Britain will head to the polls on December 12 after Boris Johnson secures general election

29 October 2019, 20:26

MPs voted in favour of a December 12 general election
MPs voted in favour of a December 12 general election. Picture: PA

By Megan White

Britain will head to the polls on December 12 after Boris Johnson finally secured a snap general election.

The Prime Minister was granted his wish after last-minute backing from the Labour party.

483 MPs voted in favour of the election, with just 20 voting against it.

The Opposition backed the PM after he took the prospect of a no deal Brexit “off the table” after another Commons defeat on Monday.

The vote means Parliament will be dissolved on November 6, paving the way for an election just over a month later.

It will now go to the House of Lords, but after being approved by MPs it is unlikely that it will be held up by the unelected upper chamber.

Labour leader Jeremy Corbyn backed an election on Monday
Labour leader Jeremy Corbyn backed an election on Monday. Picture: PA

Boris Johnson received a rapturous reception as he arrived at a meeting of the 1922 Committee after his bid for an early general election cleared the Commons.

Tory MPs cheered and banged the table as he arrived for the meeting in Parliament.

After the vote, Labour leader Jeremy Corbyn said: "This election is a once-in-a-generation chance to transform our country and take on the vested interests holding people back.

"The choice at this election could not be clearer. A Labour government will be on your side, while Boris Johnson's Conservatives - who think they're born to rule - will only look after the privileged few.

"We will now launch the most ambitious and radical campaign for real change that our country has ever seen.

"This is our chance to build a country for the many not the few and fit for the next generation."

Responding to the vote, leader of the Liberal Democrats Jo Swinson said: "This general election will decide the future of our country for generations. It is our best chance to elect a Government to stop Brexit.

"The Liberal Democrats are the strongest party of Remain and will be standing on a manifesto to stop Brexit by revoking Article 50.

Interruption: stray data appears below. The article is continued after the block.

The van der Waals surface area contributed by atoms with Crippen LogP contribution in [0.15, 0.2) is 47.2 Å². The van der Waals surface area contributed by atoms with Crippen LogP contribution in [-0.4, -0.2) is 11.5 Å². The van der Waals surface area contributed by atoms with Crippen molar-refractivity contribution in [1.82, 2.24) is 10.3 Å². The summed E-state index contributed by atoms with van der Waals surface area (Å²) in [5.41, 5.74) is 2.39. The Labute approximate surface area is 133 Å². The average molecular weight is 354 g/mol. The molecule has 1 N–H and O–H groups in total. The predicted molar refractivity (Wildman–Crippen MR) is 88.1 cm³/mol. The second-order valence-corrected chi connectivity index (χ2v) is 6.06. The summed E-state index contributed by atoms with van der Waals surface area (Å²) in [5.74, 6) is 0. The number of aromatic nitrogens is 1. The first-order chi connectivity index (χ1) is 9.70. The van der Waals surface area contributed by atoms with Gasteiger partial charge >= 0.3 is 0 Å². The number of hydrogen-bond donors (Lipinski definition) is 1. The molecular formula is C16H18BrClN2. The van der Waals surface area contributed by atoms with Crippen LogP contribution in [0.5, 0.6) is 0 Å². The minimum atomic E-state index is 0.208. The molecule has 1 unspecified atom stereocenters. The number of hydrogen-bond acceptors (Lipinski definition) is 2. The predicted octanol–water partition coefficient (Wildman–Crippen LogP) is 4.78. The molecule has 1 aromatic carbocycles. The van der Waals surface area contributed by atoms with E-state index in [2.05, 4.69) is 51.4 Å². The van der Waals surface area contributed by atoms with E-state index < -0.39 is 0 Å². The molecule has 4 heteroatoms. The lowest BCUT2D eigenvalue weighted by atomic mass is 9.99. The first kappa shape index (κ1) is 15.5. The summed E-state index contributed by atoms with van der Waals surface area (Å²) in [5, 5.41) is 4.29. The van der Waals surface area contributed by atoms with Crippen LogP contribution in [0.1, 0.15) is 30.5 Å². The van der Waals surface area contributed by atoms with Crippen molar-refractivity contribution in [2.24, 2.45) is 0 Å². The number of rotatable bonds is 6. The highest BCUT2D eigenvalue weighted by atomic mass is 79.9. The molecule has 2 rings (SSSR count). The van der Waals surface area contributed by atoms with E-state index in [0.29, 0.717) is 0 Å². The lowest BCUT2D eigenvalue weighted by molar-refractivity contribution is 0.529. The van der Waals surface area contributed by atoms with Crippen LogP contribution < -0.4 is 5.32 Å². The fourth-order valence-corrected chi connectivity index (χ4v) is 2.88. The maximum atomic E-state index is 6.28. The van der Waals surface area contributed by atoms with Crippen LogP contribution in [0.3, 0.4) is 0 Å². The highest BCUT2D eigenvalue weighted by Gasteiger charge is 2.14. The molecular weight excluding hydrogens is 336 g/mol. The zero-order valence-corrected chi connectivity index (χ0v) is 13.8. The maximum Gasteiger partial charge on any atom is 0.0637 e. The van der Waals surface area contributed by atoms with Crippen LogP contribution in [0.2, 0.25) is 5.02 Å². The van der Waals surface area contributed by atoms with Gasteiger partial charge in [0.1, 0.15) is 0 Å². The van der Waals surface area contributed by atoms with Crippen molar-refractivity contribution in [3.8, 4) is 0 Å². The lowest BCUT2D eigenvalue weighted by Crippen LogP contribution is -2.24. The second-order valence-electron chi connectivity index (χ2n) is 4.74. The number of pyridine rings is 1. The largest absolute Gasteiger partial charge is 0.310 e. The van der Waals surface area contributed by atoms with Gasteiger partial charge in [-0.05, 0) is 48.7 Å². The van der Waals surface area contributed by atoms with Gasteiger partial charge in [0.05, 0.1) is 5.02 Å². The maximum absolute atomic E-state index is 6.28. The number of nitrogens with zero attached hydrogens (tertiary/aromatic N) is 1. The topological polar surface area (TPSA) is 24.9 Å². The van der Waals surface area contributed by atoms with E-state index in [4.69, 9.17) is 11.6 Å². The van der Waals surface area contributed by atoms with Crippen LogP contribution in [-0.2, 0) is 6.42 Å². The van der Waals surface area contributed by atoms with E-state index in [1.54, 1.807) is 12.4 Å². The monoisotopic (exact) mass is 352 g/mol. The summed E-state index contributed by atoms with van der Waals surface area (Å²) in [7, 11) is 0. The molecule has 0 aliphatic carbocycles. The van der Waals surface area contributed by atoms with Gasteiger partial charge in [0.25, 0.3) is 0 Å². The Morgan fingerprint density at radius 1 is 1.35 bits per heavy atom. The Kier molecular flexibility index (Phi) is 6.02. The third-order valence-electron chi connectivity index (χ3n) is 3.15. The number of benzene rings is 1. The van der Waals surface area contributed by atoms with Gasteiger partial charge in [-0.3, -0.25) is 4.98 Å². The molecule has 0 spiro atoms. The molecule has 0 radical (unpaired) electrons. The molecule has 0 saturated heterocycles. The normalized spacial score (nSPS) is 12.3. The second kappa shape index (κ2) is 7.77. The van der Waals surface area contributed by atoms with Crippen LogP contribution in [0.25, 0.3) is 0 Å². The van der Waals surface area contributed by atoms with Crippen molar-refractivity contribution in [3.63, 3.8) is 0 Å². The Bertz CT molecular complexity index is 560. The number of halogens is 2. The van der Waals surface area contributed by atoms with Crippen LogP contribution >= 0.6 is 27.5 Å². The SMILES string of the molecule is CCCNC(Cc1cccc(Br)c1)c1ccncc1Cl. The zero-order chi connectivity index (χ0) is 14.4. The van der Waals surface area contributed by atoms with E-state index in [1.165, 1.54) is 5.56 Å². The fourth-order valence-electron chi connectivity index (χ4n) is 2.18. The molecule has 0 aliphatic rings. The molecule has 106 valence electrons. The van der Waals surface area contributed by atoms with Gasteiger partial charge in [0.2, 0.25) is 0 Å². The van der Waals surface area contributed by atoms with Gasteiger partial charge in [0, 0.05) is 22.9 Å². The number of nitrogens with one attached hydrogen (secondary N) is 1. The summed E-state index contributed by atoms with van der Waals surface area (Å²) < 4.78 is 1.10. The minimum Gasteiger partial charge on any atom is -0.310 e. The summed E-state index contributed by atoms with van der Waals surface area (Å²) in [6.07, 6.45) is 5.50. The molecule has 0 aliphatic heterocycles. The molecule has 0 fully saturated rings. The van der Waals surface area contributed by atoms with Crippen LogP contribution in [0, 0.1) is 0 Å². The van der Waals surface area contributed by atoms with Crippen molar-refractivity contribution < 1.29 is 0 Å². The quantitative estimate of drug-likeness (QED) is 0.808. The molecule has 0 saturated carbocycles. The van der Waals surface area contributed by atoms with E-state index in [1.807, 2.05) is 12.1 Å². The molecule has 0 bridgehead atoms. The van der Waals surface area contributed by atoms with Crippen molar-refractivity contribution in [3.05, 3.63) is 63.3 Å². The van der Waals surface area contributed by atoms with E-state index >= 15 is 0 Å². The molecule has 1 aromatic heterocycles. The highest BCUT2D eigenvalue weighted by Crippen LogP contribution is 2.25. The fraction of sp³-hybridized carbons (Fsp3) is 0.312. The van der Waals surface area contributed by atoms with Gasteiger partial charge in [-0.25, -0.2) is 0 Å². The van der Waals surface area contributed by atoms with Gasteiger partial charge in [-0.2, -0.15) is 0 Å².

"This country deserves better than Boris Johnson and Jeremy Corbyn, and I am excited to take our positive, pro-European, liberal vision to the country as the Liberal Democrat candidate for prime minister."

Mr Johnson used a short Bill which set aside the Fixed-Term Parliaments Act, requiring only a simple majority of MPs, to pass the legislation.

It passed quickly through its second reading without a formal vote, with Commons Speaker John Bercow saying it was clear an "overwhelming majority" of MPs were in support of the legislation.

MPs attempted to bring the date forward to December 9 using an amendment to the Bill, but it was defeated by 315 votes to 295.

Democratic Unionist Party leader Arlene Foster has also welcomed a general election.

In a statement on Tuesday night the DUP leader said: "It is right that the people of Northern Ireland have their say through the ballot box.

"The DUP will use this opportunity to campaign strongly to send a message that Northern Ireland is better in the Union of the United Kingdom and we cannot be separated economically from Great Britain.

"We have a record of speaking up for Northern Ireland in Westminster and delivering for everyone in Northern Ireland.

"At a time of great uncertainty as to who will form the next government how Northern Ireland votes will matter as never before.

"Unionists need their strongest team returned to so that Northern Ireland's interests are protected in the next Parliament. That team is the DUP."

Ten MPs who were expelled from the Conservative Party last month after rebelling over Brexit had the whip restored on Tuesday before the votes.

Senior figures including Sir Nicholas Soames and Alistair Burt were among those who have been readmitted to the parliamentary party following a meeting with the Prime Minister.

Twenty-one MPs were kicked out of the party last month after they backed a plan to take control of the Commons timetable to pass legislation to block a no-deal Brexit.

Former ministers Caroline Nokes, Greg Clark, Ed Vaizey, Margot James, Richard Benyon, Stephen Hammond, Steve Brine and Richard Harrington have also had the whip restored.

A Conservative spokesman said Boris Johnson met with ten of the 21 rebels in his Commons office on Tuesday evening.

Lib Dem leader Jo Swinson ahead of the vote
Lib Dem leader Jo Swinson ahead of the vote. Picture: PA

He was said to have told them he always wanted to find a way for them to rejoin the party, and the ten MPs accepted his offer to be readmitted.

"They have had the whip offered back to them, they have accepted the whip: they are Conservative Members of Parliament with the Tory whip," the spokesman added.

Former Tory chancellors Philip Hammond and Ken Clarke, along with former justice secretary David Gauke, are among those not to have had the whip restored.

Sir Oliver Letwin, Justine Greening, Dominic Grieve, Rory Stewart, Guto Bebb, Anne Milton and Antoinette Sandbach also remain as independents.

Tuesday’s moves came after the PM failed to push through an election on Monday under the Fixed-Term Parliaments Act, which required two-thirds of MPs to support it.

The government fell short by 135 votes before announcing Tuesday’s votes.

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